Experience gained in this research project has enabled the partners to create a platform where community youth can engage with researchers and participate in the process of climate change research. This will not only help them understand the issues of their surroundings better but also build their capacity and sharpen their abilities to visualize their future accordingly. The purpose of the studies being conducted in three altitudinal regions of Upper Ganga (Upper, Mid and Lower) was not only to tap on the local resource for data collection, but also leave behind a legacy of awareness of the change that was studied in their residence; a change that they will take forward in their lives knowing that the ability to withstand & innovate during those changes resides in their decisions for the future.
In order to conduct quantitative household surveys to identify critical climatic stresses to livelihoods and people for the 4th component HI-AWARE research, the CEDAR team proposed a plan to bring out the best results and producing quality outcomes in the process. These quantitative surveys highlighted critical moments, adaptation turning points and threats to livelihoods. The application based survey, AkvoFlow was tested out by the team in plains and mid-hills of Upper Ganga in the villages – Hakimpur Turra, Badal and Bagi, Kim Khola & Amni respectively. Local resource persons in the study sites were identified by their willingness of participate in the surveys and their familiarity with their surroundings.
Before the surveys began, the local resource persons chosen at each site were trained and involved in discussions around the issues pertaining to their areas which were drawn from the findings of the situational analysis, scoping and vulnerability studies conducted in those areas in the past year by team CEDAR & TERI. Based on the understanding of changes in the livelihoods of people, the study further extended the discussions on turning points & pathways under HI-AWARE research. For the surveys, the team including student interns from TERI University, Indraprastha University and volunteers from villages, for the purposes of research termed as the ‘Local Resource Person (LRP)’ from their respective villages accompanied the researchers from CEDAR & TERI to the research areas and facilitate the discussions.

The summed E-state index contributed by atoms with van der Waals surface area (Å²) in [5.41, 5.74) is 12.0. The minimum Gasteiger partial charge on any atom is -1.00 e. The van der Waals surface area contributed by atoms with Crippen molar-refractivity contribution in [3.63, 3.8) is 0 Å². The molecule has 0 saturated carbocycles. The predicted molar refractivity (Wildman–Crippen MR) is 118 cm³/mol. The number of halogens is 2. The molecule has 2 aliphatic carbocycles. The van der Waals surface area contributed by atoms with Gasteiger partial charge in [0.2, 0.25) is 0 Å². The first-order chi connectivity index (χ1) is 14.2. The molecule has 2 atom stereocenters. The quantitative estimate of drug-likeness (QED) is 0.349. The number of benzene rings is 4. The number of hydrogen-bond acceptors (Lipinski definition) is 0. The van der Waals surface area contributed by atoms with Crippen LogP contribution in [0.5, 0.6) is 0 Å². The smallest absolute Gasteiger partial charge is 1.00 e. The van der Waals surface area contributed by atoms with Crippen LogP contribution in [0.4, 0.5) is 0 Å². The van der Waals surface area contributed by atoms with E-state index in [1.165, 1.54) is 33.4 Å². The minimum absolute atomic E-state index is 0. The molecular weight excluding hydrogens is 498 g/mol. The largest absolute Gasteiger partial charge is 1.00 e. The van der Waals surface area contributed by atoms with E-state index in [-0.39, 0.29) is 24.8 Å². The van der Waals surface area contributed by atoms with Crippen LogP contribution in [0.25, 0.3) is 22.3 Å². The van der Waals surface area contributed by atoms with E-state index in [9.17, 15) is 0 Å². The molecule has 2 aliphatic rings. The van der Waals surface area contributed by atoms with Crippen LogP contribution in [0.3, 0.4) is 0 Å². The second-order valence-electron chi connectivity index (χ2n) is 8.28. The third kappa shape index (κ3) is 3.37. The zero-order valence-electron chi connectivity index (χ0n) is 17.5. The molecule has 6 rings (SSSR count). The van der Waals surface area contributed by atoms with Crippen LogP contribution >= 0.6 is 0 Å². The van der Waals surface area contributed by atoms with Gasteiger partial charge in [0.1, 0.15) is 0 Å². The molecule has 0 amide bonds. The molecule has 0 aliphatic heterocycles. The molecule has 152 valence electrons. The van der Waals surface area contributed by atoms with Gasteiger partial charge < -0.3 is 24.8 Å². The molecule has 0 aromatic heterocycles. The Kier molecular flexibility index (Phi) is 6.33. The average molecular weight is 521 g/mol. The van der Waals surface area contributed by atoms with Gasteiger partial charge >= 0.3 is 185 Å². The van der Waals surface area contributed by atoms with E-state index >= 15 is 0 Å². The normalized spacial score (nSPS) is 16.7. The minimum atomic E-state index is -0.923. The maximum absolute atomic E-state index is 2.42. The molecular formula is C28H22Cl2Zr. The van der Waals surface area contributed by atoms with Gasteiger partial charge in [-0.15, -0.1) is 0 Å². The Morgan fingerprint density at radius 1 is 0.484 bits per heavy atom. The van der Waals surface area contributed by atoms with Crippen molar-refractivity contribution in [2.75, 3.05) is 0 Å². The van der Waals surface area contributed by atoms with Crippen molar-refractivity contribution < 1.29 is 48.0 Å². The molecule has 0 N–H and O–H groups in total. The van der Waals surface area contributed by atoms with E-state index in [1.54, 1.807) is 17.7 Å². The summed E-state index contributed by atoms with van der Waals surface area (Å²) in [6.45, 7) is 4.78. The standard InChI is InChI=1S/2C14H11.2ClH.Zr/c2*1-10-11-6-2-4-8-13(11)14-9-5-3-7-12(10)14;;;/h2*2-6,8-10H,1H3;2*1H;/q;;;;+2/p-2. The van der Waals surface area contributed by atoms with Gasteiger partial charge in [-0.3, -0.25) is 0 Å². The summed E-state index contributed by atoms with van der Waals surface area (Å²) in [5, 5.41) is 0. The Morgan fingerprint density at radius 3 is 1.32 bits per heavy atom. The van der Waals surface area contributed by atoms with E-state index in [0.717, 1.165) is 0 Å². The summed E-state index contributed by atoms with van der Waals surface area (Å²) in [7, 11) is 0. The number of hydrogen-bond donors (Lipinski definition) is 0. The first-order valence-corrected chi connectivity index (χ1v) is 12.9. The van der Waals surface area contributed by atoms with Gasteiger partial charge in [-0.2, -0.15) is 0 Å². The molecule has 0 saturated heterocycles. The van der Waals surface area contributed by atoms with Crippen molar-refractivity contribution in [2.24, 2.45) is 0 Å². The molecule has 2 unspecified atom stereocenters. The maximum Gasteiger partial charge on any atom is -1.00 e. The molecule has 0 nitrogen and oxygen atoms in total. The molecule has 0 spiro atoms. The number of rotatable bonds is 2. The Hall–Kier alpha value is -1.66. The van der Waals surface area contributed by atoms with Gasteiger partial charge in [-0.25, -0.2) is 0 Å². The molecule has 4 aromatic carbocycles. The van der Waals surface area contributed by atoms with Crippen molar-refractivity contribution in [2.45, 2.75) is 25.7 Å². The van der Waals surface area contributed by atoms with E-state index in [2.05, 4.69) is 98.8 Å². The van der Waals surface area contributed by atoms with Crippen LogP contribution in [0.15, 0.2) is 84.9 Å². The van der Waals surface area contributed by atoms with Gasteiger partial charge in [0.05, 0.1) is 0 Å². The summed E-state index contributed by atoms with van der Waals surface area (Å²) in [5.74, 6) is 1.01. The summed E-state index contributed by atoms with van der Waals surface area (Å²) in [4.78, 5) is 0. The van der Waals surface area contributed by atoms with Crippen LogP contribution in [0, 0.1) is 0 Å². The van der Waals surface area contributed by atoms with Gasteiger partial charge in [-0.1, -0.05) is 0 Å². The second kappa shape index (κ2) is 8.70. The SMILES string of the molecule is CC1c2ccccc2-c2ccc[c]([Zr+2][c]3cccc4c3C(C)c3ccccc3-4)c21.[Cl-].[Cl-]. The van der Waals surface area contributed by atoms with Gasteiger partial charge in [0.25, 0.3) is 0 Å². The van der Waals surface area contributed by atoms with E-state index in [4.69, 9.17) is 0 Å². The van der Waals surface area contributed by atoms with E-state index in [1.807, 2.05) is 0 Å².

The intended objective was to raise awareness towards climate change induced stressors in the region through citizen science and encourage young members of the community to participate in developing an enhanced understanding of their region’s threats. This would be done through
Data collection of climatic stressors of the region through app based survey with active participation from young community members (both male and female). Also, focused group discussions highlighting turning points and their coping strategies would be discussed.
The end result was quite interesting as engagin with local resource persons provided great support in overcoming language and cultural constraints. It also led to an interesting dialogue between the surveyors (students) and the LRPs about their village, the changes being observed around them, their impacts on people’s lives and the community strategies in adapting to them. It also built confidence in the community about sharing their concerns with the surveyors due to the presence of a familiar face facilitating the conversation.
This exercise not only collected climate evidence in social aspects but also helped community understand, in simpler terms, the relation of climate change in their individual as well as collective behaviour and what they could possibly do better to be more resilient. Another key aspect of this exercise was to ensure and encourage participation from females as local resource persons which this exercise achieved and benefitted from the perspectives and support from both genders.